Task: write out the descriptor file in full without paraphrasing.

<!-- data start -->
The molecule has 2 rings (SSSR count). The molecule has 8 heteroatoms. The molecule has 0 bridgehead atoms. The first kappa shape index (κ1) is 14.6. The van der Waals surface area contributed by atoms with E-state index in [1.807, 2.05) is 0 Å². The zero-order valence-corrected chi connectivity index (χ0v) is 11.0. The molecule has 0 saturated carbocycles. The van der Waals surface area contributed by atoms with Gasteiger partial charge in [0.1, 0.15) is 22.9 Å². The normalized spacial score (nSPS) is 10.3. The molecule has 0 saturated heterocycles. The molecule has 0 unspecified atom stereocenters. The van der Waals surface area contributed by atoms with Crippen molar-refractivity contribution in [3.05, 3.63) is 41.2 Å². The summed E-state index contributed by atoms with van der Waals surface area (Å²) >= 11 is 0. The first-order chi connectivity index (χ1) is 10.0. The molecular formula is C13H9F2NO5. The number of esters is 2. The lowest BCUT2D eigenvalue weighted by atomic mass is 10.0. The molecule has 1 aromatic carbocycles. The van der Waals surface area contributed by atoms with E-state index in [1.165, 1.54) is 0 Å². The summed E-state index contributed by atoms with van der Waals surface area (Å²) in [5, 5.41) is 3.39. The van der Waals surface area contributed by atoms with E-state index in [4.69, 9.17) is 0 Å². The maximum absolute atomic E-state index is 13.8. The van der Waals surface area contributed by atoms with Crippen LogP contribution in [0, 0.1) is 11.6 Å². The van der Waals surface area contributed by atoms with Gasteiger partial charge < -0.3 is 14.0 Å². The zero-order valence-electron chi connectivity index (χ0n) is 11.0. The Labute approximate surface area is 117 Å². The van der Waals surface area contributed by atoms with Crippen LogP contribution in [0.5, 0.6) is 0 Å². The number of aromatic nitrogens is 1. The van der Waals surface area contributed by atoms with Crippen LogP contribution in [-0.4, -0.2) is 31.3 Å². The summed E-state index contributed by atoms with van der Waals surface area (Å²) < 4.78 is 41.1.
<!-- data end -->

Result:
The molecule has 2 rings (SSSR count). The molecule has 8 heteroatoms. The molecule has 0 bridgehead atoms. The first kappa shape index (κ1) is 14.6. The van der Waals surface area contributed by atoms with E-state index in [1.807, 2.05) is 0 Å². The zero-order valence-corrected chi connectivity index (χ0v) is 11.0. The molecule has 0 saturated carbocycles. The van der Waals surface area contributed by atoms with Gasteiger partial charge in [0.1, 0.15) is 22.9 Å². The normalized spacial score (nSPS) is 10.3. The molecule has 0 saturated heterocycles. The molecule has 0 unspecified atom stereocenters. The van der Waals surface area contributed by atoms with Crippen molar-refractivity contribution in [3.05, 3.63) is 41.2 Å². The summed E-state index contributed by atoms with van der Waals surface area (Å²) >= 11 is 0. The first-order chi connectivity index (χ1) is 10.0. The molecular formula is C13H9F2NO5. The number of esters is 2. The lowest BCUT2D eigenvalue weighted by atomic mass is 10.0. The molecule has 1 aromatic carbocycles. The van der Waals surface area contributed by atoms with E-state index in [1.165, 1.54) is 0 Å². The summed E-state index contributed by atoms with van der Waals surface area (Å²) in [5, 5.41) is 3.39. The van der Waals surface area contributed by atoms with E-state index in [4.69, 9.17) is 0 Å². The maximum absolute atomic E-state index is 13.8. The van der Waals surface area contributed by atoms with Crippen LogP contribution in [0, 0.1) is 11.6 Å². The van der Waals surface area contributed by atoms with Gasteiger partial charge < -0.3 is 14.0 Å². The zero-order valence-electron chi connectivity index (χ0n) is 11.0. The Labute approximate surface area is 117 Å². The van der Waals surface area contributed by atoms with Crippen LogP contribution in [0.5, 0.6) is 0 Å². The number of aromatic nitrogens is 1. The van der Waals surface area contributed by atoms with Crippen LogP contribution in [-0.4, -0.2) is 31.3 Å². The summed E-state index contributed by atoms with van der Waals surface area (Å²) < 4.78 is 41.1.